Lifecycle of the fund. When did the business receive the investment in that fund’s life cycle? “If the fund is about to close, that might bring into question how that next funding source works versus a fund that just opened,” Thomas says.
Reserve strategy and follow-on capacity. Usually the fund reserves 100 per cent of the first investment to re-invest in the business. Consideration will be given to the lead investor’s intention of follow-on.
How venture debt is structured
Venture debt is term debt that’s structured as senior secured debt (first ranking GSA), putting it at the top of the capital stack. Its size is typically a function of the business’s equity raise—around 20 to 40 per cent of the latest equity round size. “This emphasizes how closely tied the equity round is to getting venture debt,” Tony says.
While venture debt is interest-bearing, it’s at a margin above prime rate. The average term length is four years which includes the draw period and amortization period. However, Tony emphasizes interest is only paid on what’s been drawn. “If you have $10 million secured but actually only need $2 million, you will only pay interest on that amount withdrawn.”
Venture debt includes a nominal warrant position. The benefit to this is it ties the lender’s interest to the startup’s interest and that of the equity investors. In this scenario, “your financial institution has gone from just a lender to having a vested interest in the growth and valuation appreciation of your company,” explains Thomas.
With the understanding that most startups are cash-burning, there is no financial covenant in venture debt. However, a material adverse change (MAC) clause is included (a last resort clause to protect the lender, if need be).
Setting up for success
For startups that choose to pursue venture debt financing, these best practices can help improve chances of securing venture debt and having a smooth experience.
Timing is everything, and the best time to qualify for venture debt is when you don’t need it. “Get venture debt when you don’t need it, rather than when you do,” suggests Tony. The ideal time to talk to an investor is when you have more than 12 months’ cash. Therefore, you should secure venture debt shortly after raising equity.
“If you wait until six months, then you’re looking more for bridge financing,” Tony explains, which is not the purpose of venture debt.
Tony recommends working with a lender that has a broad platform. “You want to stay with your lender provider as long as you possibly can.” That means asking plenty of questions: Is your lender able to scale with you? Will your long-term needs and the lender’s capabilities match?
“Really think about who you’re partnering with,” Tony says. “What is the process? How often will we talk? What are expectations of communications going forward?” Understand your lender’s approval process to know how they get their deals done. Businesses should get as much information as possible on what happens if things go sideways.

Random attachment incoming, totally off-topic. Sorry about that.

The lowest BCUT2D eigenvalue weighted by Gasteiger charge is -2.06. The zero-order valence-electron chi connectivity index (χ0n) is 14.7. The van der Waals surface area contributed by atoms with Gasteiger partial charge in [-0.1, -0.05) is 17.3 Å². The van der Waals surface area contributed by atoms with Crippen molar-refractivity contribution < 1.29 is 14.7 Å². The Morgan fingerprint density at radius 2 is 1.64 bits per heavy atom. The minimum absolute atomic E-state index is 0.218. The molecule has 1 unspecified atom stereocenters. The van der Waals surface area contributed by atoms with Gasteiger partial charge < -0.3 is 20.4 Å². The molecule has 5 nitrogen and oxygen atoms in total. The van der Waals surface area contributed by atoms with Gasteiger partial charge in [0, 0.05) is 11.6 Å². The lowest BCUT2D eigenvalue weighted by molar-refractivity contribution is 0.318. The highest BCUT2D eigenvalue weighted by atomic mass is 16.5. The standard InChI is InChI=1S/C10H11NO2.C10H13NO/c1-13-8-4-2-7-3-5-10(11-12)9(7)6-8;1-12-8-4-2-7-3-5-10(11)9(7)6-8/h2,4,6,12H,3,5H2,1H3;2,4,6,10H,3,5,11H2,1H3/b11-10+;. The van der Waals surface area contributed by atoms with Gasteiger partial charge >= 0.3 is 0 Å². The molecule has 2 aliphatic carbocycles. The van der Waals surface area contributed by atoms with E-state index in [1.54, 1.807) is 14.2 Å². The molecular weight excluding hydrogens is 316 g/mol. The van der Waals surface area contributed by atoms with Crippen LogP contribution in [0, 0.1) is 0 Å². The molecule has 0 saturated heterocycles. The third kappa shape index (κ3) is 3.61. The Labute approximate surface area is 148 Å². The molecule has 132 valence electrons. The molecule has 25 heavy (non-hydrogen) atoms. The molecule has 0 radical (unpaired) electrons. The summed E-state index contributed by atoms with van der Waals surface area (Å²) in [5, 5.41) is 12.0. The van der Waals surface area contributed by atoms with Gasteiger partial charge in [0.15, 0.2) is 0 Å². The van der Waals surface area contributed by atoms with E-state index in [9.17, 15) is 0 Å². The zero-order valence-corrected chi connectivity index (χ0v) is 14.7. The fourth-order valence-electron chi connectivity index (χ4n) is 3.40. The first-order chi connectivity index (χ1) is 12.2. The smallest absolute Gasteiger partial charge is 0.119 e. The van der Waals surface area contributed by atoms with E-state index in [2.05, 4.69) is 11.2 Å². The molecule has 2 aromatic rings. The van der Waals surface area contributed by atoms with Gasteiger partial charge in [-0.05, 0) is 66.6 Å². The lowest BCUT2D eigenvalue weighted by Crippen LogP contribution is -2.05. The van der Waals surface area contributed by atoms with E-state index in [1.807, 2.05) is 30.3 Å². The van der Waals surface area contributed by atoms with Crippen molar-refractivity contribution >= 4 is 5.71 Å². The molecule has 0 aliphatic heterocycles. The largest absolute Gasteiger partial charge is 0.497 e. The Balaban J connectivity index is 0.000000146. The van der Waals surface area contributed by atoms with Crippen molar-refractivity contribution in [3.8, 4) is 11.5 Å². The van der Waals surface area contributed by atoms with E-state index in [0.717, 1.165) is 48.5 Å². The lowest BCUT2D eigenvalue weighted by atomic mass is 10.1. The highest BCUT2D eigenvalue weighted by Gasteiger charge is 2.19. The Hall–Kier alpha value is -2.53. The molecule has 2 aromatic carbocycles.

Lastly, find a law firm that’s done venture debt before. It’s different from other debt instruments and an experienced lawyer will be of great value.
Five key takeaways:
- The main purpose of venture debt is to send a cash bolster to your balance sheet, and is best used as a supplement to an equity raise.
- True venture debt is non-covenanted and non-margined. The startup is working with a lender that provides a non-covenanted, growth capital facility that is structured as term debt.
- The precursor to getting venture debt is being venture-backed. It is not predicated on revenue.
- The best time to qualify for venture debt is shortly after raising equity – you should have more than 12 months’ cash.
- Venture debt is structured to be as friendly as possible to startups without any liquidity or financial covenants, so it can fund growth with minimal impact on the cap table.
Gain more valuable insights from RBCx
If you missed our webinar on venture debt, we’ve got good news. Additional RBCx webinars are scheduled for 2023. These valuable sessions will allow you to tap into some of the tech and finance industry’s top minds from the comfort of your own home or office.
To get invites to future webinars, reach out to your RBCx Banking VP today.
This article offers general information only and is not intended as legal, financial or other professional advice. A professional advisor should be consulted regarding your specific situation. While the information presented is believed to be factual and current, its accuracy is not guaranteed and it should not be regarded as a complete analysis of the subjects discussed. All expressions of opinion reflect the judgment of the author(s) as of the date of publication and are subject to change. No endorsement of any third parties or their advice, opinions, information, products or services is expressly given or implied by Royal Bank of Canada or its affiliates.